Last weekend, a few lonely kids kept me from working.
I wanted to put a real dent in “The Crew,” an open-world driving game that I reviewed this week. “The Crew” — like so many other games these days — is an online-only affair; players can’t even race alone without a connection to both their consoles’ networks and developer Ubisoft’s host network.
A group called the Lizard Squad made sure gamers couldn’t enjoy their online games by taking down Sony’s PlayStation Network for several hours on Sunday.
The attack was one of many in the past few weeks. Xbox Live has been attacked three times since Dec. 1. PlayStation Network has gone down twice in that time span. Electronic Arts (“Dragon Age,” “FIFA 15”), “Call of Duty: Advanced Warfare” and “Destiny” servers were also attacked. In perhaps the ultimate act of nerd cruelty, hackers took down the “World of Warcraft” servers at the exact moment the much-anticipated “Warlords of Draenor” expansion became playable.
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The growing trend stretches beyond gaming. We’ve all read in terror about retailers like Target, Home Depot and Kmart being hacked, exposing thousands to possible identity theft and fraud situations. I read earlier this week that North Korea is rumored to have hacked Sony Pictures’ website because they are releasing the Seth Rogen comedy “The Interview.”
I wrote about groups hacking and using distributed denial-of-service attacks — basically overloading a website or server with traffic until it dies from exhaustion — in a previous column. I don’t remember exactly what I said, but I believe I brushed them off as mischievous kids with too much time on their hands.
Now, I’m sick of it. It’s time for it to stop. You aren’t cool. You aren’t powerful. Nobody likes you. You have skills that could earn a good living somewhere, and you sit in a Starbucks making others miserable. It’s pathetic.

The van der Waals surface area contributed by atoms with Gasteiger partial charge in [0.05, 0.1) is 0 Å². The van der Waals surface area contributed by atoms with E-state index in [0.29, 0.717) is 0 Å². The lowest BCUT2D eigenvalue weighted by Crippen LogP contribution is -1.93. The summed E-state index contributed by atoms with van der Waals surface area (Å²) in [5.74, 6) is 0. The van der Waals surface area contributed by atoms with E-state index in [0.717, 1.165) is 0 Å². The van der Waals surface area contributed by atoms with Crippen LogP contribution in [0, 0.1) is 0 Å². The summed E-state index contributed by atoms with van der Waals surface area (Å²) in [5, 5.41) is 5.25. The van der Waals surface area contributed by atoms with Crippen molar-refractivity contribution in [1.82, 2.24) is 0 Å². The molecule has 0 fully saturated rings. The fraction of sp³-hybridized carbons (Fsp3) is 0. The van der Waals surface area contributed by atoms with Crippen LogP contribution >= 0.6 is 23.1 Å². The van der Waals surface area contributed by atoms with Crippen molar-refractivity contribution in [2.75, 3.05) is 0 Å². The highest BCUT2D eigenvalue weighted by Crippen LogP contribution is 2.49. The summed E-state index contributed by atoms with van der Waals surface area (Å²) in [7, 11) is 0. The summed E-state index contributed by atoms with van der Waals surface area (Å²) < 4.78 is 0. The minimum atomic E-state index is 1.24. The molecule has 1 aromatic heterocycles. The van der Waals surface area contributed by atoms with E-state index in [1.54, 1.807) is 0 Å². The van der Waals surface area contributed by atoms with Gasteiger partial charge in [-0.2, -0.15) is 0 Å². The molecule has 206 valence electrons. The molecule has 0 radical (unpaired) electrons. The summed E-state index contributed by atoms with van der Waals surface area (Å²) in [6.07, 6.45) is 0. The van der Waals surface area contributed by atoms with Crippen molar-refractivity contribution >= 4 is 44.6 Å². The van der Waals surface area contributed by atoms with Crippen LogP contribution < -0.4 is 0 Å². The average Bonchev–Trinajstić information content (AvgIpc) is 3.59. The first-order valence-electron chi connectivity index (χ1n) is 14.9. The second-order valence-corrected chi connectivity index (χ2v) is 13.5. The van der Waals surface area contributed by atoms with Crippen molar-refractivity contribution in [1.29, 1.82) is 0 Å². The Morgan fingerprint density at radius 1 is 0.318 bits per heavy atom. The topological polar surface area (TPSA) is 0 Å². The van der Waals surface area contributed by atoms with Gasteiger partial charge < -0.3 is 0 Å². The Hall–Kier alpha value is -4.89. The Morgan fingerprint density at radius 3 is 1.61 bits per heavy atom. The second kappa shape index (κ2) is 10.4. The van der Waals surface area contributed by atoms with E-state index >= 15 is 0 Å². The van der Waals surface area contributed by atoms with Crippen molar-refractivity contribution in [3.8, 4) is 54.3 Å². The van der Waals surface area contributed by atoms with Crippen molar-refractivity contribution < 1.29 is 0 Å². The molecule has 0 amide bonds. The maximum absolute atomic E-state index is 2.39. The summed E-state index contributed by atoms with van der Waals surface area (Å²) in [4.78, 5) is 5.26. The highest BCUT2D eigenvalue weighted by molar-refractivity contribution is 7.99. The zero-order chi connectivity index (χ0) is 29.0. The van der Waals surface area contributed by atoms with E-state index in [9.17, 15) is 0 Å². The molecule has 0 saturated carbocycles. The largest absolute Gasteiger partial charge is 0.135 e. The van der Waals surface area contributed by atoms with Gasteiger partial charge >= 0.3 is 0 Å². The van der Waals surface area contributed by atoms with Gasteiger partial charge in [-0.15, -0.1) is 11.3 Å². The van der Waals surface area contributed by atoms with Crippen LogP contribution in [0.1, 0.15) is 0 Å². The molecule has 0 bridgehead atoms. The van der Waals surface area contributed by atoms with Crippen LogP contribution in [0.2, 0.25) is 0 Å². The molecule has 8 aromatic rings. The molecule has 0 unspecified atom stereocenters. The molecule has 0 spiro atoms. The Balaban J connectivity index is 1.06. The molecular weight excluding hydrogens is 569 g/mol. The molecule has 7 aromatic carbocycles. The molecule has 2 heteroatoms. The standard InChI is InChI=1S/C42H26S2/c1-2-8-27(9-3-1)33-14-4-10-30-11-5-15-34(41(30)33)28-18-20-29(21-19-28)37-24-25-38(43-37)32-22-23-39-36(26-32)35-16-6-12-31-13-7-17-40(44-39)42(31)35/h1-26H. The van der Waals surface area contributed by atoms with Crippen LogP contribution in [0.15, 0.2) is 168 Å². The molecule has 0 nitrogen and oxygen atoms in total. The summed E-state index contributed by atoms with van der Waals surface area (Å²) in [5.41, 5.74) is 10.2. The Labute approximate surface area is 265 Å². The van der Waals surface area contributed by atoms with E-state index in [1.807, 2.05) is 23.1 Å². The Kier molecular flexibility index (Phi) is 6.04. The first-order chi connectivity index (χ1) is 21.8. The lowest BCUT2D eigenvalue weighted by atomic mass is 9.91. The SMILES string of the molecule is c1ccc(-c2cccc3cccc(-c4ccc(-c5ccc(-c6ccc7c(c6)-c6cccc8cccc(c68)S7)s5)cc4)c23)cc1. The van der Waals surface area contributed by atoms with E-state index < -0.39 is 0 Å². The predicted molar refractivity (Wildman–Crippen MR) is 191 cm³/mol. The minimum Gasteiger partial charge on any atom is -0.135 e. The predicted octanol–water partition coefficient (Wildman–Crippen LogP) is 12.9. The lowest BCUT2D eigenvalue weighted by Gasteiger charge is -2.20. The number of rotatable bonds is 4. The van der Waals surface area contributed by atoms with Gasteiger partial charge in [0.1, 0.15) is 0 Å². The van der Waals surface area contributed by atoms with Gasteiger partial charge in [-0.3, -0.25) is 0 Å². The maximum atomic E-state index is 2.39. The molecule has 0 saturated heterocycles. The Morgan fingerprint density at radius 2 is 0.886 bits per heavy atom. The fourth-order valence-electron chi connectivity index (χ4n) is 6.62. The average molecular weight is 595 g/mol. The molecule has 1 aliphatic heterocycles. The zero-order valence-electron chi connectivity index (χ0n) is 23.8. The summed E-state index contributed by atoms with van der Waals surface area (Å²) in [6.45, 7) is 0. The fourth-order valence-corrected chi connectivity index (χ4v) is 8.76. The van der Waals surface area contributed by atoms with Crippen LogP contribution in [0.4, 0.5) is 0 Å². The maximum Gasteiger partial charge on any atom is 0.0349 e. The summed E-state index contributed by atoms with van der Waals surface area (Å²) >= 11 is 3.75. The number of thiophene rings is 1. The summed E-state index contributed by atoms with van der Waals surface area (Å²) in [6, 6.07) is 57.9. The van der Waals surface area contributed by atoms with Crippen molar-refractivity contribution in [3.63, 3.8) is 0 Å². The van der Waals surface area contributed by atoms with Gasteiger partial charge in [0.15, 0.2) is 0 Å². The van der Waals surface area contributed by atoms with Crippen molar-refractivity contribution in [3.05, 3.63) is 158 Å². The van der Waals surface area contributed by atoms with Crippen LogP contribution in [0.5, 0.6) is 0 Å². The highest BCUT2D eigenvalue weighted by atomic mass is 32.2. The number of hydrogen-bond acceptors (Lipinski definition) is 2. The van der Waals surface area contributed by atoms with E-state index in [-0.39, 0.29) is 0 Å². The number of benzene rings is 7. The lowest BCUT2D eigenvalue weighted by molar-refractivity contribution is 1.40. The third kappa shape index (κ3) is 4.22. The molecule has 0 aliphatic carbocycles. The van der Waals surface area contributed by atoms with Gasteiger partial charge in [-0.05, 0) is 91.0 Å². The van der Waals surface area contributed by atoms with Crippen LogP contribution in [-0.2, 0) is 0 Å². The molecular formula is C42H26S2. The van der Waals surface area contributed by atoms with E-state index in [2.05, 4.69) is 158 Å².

Beyond the inconvenience for fans, these people are messing with the livelihoods of a budding group of young professionals.
My own pain was minor. I only work part-time in gaming journalism, so I can afford a short delay in my freelance pay. But I have bosses and coworkers who review and discuss games full-time. They have families. It’s probably overdramatic to say these attacks caused serious harm to them, but imagine if you couldn’t do your job for three or four days in a two-week span.
It goes beyond journalists. Hundreds of gamers make their living streaming games. If PlayStation Network is down, it’s quite possible that they aren’t getting paid that day. Professional gamers were even more damaged, as they make their entire living off of one game. If that game’s multiplayer servers are dropped, they are toast.
The hacking groups are certainly to blame, but I won’t let these billion-dollar companies off the hook either.
It is absolutely ridiculous that the same companies have been getting attacked by the same people in the same way for over six months. It’s honestly a slap in the face to consumers. With all the money people are pouring into games — over $100 billion a year worldwide — how is security and protection for faithful patrons not a top priority?
I’d like to think the industry will get its act together, but it is only going to get worse.
Every year, more and more single-player games die out. Video games — like the world they inhabit — are moving closer and closer to total reliance on the Internet.
When I lost PlayStation Network, I realized that almost all of the games I play on a weekly basis were crippled. My shooters like “Destiny” and “Call of Duty: Advanced Warfare” were dead. Even “NBA 2K15” — the latest edition in my favorite gaming franchise — requires players to sign into both PlayStation Network and the 2K servers just to play a single-player game.
It made me realize that I need to work on gathering more rainy-day games. For the last decade or so, I’ve referred to games I can play when storms or ineptitude caused my Internet to die as rainy-day games. Single-player computer titles from the “Age of Empires” or “Total War” series make excellent rainy-day games. “Dragon Age: Inquisition” has been a lifesaver during these turbulent weeks.
The loss of online gaming for hours at a time is a pretty minor issue in the grand scheme of the world’s problems, but I worry about the future.
Are these kids going to outgrow their destructive ways, or graduate to cracking into the Pentagon? In 20 or 30 years, I believe all banking, all financial trade, all news consumption, all entertainment, all military systems, all utilities and most communication will rely on Internet servers.
Even the most minor of these consistent security weaknesses had better be fixed by then.